In honor of Camp NaNoWriMo starting in July (in TWO DAYS, yikes), I thought I’d step away from my usual book-related posts and share some writing tips I use to get myself to sit down and actually write. I don’t know about you guys, but when it comes to reading and writing, I tend to swing one way or the other: I’m either ONLY reading or ONLY writing, and I continually struggle to balance these two passions. For the past 2 months, I’ve continually found myself saying: “Eh, writing? I’ll pick it back up tomorrow. Or this weekend. Or the next.” AND THEN IT NEVER HAPPENS. Literally, between May & June, I sat down and wrote a grand total of 10 TIMES. (Which is truly sad because I wrote every day in April for that month’s Camp NaNo).
So, basically, I’m writing this post not only motivate YOU, but to remind myself of ways I trick myself into writing. We can do this, you guys!
1. Bribe Yourself to Write!
Whatever you consider a treat–bribe yourself with it to write. This can be things like coffee, soda, popcorn, and wine (if you’re 21+). You could take yourself out to a coffee shop. I tend to bribe myself with coffee drinks and wine in the evening. If you pair your writing sessions with things that you enjoy, you’ll form a positive association with writing.
2. Reward Yourself for Writing!
Now, I know this sounds pretty similar to the first tip, but while bribing yourself is something you do to actually write, while rewarding yourself is something you can do upon the completion of a successful writing session. Rewards can be whatever you want, as long it motivates you. Again, this can be food or drinks, or as simple as watching the next episode in your fav TV show, or spending an hour reading.
Additionally, you can make long term rewards. E.g. “If I finish my current draft of my WIP, I’ll buy myself that book I’ve had my eye on for awhile now.” Or you could set rewards for every 50K or 10K words you reach.
3. Have a Writing Totem! Or food, or music…
Now you’re probably asking, “What’s a writing totem?” This is something that I learned about in Chris Baty’s book, No Plot? No Problem!. A writing totem is something that you only wear when you write, to signal to yourself that you’ve switched over to writing mood. This could be a hat, a scarf, or even something as simple as earrings.
But honestly, this doesn’t even have to be an article of clothing. It could be a certain type of food you eat, or music you listen to. It could even be a specific scented candle that you light! As long as you ONLY utilize these items when you write, so they’re special to your writing sessions.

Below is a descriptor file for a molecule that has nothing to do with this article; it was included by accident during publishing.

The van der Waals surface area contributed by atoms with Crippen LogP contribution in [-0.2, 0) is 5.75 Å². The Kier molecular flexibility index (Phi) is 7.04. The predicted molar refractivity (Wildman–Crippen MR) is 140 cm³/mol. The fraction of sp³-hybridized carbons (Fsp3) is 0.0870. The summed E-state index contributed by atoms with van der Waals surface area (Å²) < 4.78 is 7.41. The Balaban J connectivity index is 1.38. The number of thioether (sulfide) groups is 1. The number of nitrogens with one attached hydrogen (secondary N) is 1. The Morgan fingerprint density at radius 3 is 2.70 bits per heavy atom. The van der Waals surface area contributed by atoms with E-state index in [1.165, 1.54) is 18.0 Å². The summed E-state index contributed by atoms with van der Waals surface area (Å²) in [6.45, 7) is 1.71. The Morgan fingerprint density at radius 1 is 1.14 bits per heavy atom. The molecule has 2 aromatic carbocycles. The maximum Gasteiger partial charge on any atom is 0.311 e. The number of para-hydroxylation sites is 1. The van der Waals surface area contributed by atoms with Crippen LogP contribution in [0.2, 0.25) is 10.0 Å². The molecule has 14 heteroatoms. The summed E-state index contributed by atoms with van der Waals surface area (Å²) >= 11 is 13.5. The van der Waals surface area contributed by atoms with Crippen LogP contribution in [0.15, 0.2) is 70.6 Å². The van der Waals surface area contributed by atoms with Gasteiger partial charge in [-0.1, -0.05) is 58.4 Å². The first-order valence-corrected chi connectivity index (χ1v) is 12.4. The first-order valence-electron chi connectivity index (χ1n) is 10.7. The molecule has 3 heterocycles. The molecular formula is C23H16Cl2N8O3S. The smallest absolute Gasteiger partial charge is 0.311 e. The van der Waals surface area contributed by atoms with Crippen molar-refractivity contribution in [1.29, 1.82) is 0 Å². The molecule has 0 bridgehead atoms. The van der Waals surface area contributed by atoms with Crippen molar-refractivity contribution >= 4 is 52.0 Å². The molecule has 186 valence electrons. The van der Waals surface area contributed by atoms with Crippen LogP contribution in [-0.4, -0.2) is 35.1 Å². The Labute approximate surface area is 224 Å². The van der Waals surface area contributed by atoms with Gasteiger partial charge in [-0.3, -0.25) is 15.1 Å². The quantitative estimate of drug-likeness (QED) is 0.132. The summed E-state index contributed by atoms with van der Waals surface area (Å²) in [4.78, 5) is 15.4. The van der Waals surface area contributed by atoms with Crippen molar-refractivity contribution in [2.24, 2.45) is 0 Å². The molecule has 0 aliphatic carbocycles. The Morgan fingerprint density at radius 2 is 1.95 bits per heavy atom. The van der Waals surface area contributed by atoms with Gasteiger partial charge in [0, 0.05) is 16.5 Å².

What I do is only allow myself to eat Honeycomb cereal when I write. I don’t let myself eat it any other time, even though it’s my favorite cereal. So if I want to eat Honeycomb cereal, I have to be writing or working on my WIP in some degree.
4. Dress for Battle!
Though this is somewhat similar to wearing a writing totem, it’s not quite the same. Essentially, dress to impress yourself. If lounging around in your pjs makes you feel lazy & unmotivated, simply get dressed! Wear your favorite clothes and do whatever makes you feel like you’re at your best. On weekends, when I hope to get a lot of writing done, I like to braid back my hair and sometimes put on a little makeup. And I always wear my favorite graphic tees or cute tank tops. So if adorning a beret makes you feel artsy, do it! Dress however makes your writer self happy.
5. Participate in Writing Challenges!
Whether it’s international or personal, join challenges and hold yourself accountable! In July 2018 and April 2019, I participated in Camp NaNo, and the online forums and tracking really helped me stay motivated and accomplish a lot of writing. If you haven’t tried Camp NaNoWriMo before, I totally recommend it! You can personalize your goal to fit your circumstances.
Currently, my writing buddy and I are competing to see who can write the most words in June. Loser buys the other a coffee. (I’m super competitive, so I really need to go see how much writing I can cram into these last two days, because I think she’s currently beating me…)
Also, if you guys know about more organized writing challenges, please let me know!
6. Find a Writing Community!
This is so important to have, not only to motivate yourself to write, but as a writer in general! Find your community, whether in be a local group, online forum, or a few writing buddies. I don’t know where I’d be without my writing buddy, who I’ve known since high school. She’s there to not only read my work and give feedback, but she let’s me bounce ideas off of her. She keeps me excited and motivated to work on my WIP, even when it seems like everything I write is a mess.
This past year, I’ve also discovered a few writing groups through Meetup. This site allows you to not only discover local writing events, but all different bizarre kinds of meetups! This is where I discovered the international group, Shut Up & Write!. All around the world, people meet up to simply write together for an uninterrupted hour. When I was in NYC and working on my creative writing project, these weekly writing meetups were a lifesaver–I got a lot written in these hours than I ever did on my own. And even if you can’t find anything on Meetup, look for groups through your local libraries and bookstores. Trust me, there are other writers out there waiting to connect with you!
Remember, every writer is different, so experiment with what works best in motivating yourself to write. You guys totally got this–I believe in you. Happy writing! ❤